During the last dispute, BP hadeven at the height of the
blockade25 per cent of our drivers on the road. We had
no instance of a driver refusing a request to drive, given adequate
police protection. There were plenty of examples of terminals
remaining open throughout the blockade. But the fact remains that
under the Health and Safety Act 1974and given the basic
requirements of Employment legislationit was (and continues
to be) impossible to oblige any member of our staff to undertake
an activity which could reasonably be judged as unsafe. Government
would have had to have suspended existing legislation for such
a course to have been "legal"and even then, it
would have been unthinkable under our own policies. The provision
of police protection was absolutely critical in providing assurance
on safety. From this, it should be apparent that the level of
motor fuel taxation had no bearing whatever upon our drivers'
willingness to drive, or upon our management's resolve to make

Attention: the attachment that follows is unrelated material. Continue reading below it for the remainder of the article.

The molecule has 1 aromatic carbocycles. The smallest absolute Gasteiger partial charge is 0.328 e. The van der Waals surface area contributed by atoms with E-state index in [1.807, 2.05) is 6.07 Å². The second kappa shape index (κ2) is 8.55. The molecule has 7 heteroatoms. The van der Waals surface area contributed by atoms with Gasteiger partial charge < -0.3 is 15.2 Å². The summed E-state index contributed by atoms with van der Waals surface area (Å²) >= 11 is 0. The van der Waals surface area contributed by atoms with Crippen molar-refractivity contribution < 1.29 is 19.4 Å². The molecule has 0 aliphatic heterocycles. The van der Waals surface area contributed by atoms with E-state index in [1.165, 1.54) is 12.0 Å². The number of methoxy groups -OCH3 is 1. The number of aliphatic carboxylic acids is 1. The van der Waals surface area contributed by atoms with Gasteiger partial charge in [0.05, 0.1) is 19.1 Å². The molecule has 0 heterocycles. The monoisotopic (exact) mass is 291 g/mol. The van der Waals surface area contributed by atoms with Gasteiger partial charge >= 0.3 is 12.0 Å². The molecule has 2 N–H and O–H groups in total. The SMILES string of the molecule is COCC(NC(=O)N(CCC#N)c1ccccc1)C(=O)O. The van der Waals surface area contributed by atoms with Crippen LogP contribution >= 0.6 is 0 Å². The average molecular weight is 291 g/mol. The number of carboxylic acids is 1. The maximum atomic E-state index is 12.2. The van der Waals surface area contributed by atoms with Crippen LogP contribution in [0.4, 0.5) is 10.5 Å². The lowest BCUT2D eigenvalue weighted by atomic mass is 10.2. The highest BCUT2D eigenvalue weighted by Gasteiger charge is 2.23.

as many deliveries as possible.
12. The additional measures which have since
been agreed under the auspices of the Government's Fuel Supply
Task Force would under future similar circumstances improve co-ordination
between the police, government, unions and industry; it would
be easier to supply essential needs; but safety considerations
remain paramount. So far as the level of motor fuel taxation is
concerned, it looks as if its crucial effect could be upon the
resolve of the protesters to maintain any future blockade, and
upon whether or not the general public would be prepared to lend
its support to such action.
13. The level of duty is clearly a major
consideration for many of our customers. But our own experience
is thatwhile higher rates of duty cause some minor and
specific disadvantages to BP's refining and marketing businessthere
is no evidence to date that our overall level of sales is affected
by the amount of duty imposed.
25 October 2000